Last on Thursday night was Rachel Breen, who started with another under-appreciated 19c Russian, Micolai Medtner. He’s known for abandoning a virtuoso performance career—I wouldn’t want to compete with Rachmaninoff either—to turn to composition, and for marrying his brother’s wife. Amidst so many stiff and eager young “professionals”, Breen radiates an natural pleasure at the instrument. I’m tempted to explain it by her (relatively) late start after years playing for herself. Her program had more personality than the average, too. She treated Medtner’s Piano Sonata No. 3 in G minor Op. 22 a bit casually, the Goodyear lacked confidence but she brought out inner voices and pivots that I hadn’t heard yet, which is explained by her affinity for Bach. She finished with a mesmerizing performance of the Goldberg Variations, peppered with idiosyncratic interpretations of volume and tempi. Her performance of the 25th variation haunted me for a day. Will she make the finals? It depends what Honens means by “the complete pianist.” But one to watch, regardless.

Semis III-IV

It is a relief to listen in the room rather than hurtling through the air looking over your shoulder to see if the flight attendants have noticed you’ve tricked their wifi into letting you watch forbidden video streams. I don’t recommend looking around Mount Royal University’s campus while you walk to the Bella Taylor hall, though—nobody comes to Calgary for the urbanism. The dark thoughts persisted after the grim walk from the parkade and I noticed with alarm how the previous winner, Nicolas Namoradze, seems to be everywhere at this year’s competition. What’s the true price of victory? Is he even allowed to leave this place? I thought about pulling up his pant leg to check for an ankle bracelet. Nicolas, blink three times if you need a ride. (Happily, the hall itself is an auburn tea box; a modest design of veneered curves that most importantly sounds warm and clean.)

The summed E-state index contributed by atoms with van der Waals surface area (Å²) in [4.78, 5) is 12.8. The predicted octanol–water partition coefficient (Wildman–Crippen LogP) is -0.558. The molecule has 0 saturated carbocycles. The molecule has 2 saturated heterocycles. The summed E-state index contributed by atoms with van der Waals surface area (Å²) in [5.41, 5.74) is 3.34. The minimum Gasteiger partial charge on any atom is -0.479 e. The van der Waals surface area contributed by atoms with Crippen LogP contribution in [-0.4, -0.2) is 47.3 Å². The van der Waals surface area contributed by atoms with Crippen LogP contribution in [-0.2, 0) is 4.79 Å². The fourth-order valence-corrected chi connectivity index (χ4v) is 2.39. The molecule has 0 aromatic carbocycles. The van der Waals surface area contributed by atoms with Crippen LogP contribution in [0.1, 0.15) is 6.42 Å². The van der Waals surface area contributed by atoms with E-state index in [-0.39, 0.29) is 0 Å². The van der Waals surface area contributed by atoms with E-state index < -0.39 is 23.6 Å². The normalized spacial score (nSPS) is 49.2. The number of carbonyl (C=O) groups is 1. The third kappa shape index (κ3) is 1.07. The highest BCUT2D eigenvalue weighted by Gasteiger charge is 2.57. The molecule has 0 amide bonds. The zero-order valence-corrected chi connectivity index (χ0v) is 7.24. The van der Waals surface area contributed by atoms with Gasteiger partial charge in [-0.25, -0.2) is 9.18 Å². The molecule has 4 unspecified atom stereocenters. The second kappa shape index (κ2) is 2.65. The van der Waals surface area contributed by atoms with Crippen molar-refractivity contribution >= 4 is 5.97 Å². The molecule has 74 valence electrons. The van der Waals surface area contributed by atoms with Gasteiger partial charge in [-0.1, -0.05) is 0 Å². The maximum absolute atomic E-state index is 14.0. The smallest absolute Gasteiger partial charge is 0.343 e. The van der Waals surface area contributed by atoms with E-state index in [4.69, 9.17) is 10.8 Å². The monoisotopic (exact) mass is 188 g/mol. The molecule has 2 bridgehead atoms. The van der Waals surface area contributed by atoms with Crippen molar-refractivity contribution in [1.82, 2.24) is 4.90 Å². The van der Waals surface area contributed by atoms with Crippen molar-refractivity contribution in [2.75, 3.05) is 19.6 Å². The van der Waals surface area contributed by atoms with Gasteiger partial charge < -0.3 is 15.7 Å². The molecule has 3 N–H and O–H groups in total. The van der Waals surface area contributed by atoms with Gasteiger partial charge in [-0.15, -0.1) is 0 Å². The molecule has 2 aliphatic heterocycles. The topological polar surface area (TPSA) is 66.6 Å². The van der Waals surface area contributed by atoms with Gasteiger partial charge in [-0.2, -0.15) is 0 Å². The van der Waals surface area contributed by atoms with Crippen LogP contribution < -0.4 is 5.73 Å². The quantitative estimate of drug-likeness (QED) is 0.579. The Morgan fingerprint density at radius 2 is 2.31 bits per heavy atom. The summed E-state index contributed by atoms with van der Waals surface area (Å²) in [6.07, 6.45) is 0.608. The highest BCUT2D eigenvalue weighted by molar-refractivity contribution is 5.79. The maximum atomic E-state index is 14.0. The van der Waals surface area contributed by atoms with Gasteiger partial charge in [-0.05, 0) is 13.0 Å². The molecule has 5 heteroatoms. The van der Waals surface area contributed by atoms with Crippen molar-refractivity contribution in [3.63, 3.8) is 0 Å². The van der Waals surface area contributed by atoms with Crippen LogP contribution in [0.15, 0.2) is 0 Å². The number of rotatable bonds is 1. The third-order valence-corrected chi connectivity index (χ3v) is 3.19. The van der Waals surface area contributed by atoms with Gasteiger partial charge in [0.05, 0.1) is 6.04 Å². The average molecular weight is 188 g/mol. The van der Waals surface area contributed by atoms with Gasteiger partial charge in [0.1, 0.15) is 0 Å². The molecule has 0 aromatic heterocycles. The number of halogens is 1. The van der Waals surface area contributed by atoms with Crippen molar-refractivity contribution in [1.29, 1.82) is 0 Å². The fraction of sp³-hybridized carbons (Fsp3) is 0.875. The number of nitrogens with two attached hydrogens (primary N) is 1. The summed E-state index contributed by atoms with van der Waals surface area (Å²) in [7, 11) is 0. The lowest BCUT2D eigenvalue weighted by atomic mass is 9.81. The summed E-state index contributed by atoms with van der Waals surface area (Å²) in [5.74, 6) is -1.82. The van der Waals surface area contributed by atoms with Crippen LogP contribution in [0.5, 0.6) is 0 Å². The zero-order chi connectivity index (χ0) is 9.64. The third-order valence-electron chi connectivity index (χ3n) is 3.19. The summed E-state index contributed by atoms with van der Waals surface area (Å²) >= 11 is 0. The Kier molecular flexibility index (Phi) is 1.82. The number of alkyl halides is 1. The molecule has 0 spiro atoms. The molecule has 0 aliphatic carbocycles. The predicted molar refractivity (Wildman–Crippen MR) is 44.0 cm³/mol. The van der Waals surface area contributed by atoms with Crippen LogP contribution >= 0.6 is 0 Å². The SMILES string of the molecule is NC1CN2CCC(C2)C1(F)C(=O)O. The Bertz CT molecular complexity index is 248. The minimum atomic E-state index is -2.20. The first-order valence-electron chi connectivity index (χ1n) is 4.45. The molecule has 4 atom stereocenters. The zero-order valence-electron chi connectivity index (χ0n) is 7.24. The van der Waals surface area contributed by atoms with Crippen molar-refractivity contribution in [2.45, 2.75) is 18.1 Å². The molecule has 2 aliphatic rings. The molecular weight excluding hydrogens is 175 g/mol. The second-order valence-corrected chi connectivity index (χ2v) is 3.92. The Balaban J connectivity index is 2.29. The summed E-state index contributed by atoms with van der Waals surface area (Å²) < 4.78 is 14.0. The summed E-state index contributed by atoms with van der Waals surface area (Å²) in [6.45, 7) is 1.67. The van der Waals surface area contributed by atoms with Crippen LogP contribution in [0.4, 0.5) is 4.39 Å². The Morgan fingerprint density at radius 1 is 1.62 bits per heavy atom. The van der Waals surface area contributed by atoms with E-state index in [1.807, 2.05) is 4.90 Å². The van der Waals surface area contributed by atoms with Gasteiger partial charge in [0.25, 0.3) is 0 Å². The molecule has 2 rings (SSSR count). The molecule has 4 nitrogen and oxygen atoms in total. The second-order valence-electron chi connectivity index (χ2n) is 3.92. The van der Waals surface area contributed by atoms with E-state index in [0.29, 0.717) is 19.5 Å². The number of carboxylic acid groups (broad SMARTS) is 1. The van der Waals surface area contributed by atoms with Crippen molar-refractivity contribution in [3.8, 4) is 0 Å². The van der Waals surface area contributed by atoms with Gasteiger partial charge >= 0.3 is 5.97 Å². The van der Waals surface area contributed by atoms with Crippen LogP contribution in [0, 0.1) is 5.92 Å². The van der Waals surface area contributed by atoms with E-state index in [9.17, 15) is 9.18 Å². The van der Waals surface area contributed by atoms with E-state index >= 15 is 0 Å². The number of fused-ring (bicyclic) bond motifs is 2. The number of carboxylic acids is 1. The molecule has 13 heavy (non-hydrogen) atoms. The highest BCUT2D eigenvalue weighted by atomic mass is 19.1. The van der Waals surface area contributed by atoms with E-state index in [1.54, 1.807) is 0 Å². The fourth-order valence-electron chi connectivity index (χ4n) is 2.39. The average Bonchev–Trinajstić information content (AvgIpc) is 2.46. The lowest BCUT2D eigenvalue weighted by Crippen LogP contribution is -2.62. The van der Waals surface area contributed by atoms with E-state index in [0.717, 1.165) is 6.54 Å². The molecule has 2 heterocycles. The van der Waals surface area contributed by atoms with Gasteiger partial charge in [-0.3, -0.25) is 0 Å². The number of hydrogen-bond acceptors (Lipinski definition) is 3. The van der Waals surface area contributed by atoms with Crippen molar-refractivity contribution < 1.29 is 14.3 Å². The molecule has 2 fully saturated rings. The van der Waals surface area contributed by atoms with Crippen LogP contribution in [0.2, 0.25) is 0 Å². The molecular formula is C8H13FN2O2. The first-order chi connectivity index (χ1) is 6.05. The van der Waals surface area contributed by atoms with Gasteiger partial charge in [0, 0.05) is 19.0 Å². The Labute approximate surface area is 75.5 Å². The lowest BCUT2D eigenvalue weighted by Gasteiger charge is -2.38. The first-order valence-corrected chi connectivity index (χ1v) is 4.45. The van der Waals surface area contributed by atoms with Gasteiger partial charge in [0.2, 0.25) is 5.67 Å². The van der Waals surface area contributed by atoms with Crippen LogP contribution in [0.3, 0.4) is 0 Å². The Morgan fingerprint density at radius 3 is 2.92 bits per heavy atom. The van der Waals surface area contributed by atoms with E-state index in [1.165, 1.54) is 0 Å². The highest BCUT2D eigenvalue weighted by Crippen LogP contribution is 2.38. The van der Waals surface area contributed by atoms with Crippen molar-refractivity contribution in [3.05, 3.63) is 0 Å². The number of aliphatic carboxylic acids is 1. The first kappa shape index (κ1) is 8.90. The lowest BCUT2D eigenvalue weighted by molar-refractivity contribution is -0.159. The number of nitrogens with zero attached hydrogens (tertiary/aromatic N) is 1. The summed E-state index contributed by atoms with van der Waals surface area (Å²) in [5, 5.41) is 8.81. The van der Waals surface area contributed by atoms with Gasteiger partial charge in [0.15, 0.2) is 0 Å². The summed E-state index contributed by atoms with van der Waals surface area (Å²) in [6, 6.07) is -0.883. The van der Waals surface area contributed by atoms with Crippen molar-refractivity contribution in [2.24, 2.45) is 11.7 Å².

The afternoon concert began with Sae Yoon Chon, who started studying violin but preferred an instrument where he “could sit down”. His performance was heavy-handed and heavy-footed, from an uneven Brahms Piano Sonata No. 3—missing details, squeezing the theme of the Finale to the edge of perception, but also flourished with superhuman speed and accuracy — to an exciting but reckless Goodyear, which reminded me of this fake video of a stressful bus ride. His Prokofiev was best. Sinister and elegant like bumping into Tilda Swinton at your local bar and noticing there’s a trickle of blood running from the corner of her mouth. His pyrotechnics singed very little in the first movement and by the third there was a deliciously unsettling sense that the forces onstage were barely contained. Will it be enough? (The moment he’d finished, an elegant older lady dashed through the aisle, probably to buy a refreshing tallboy at the dedicated beer bar, and woofed “Thank you, Prokofiev!”)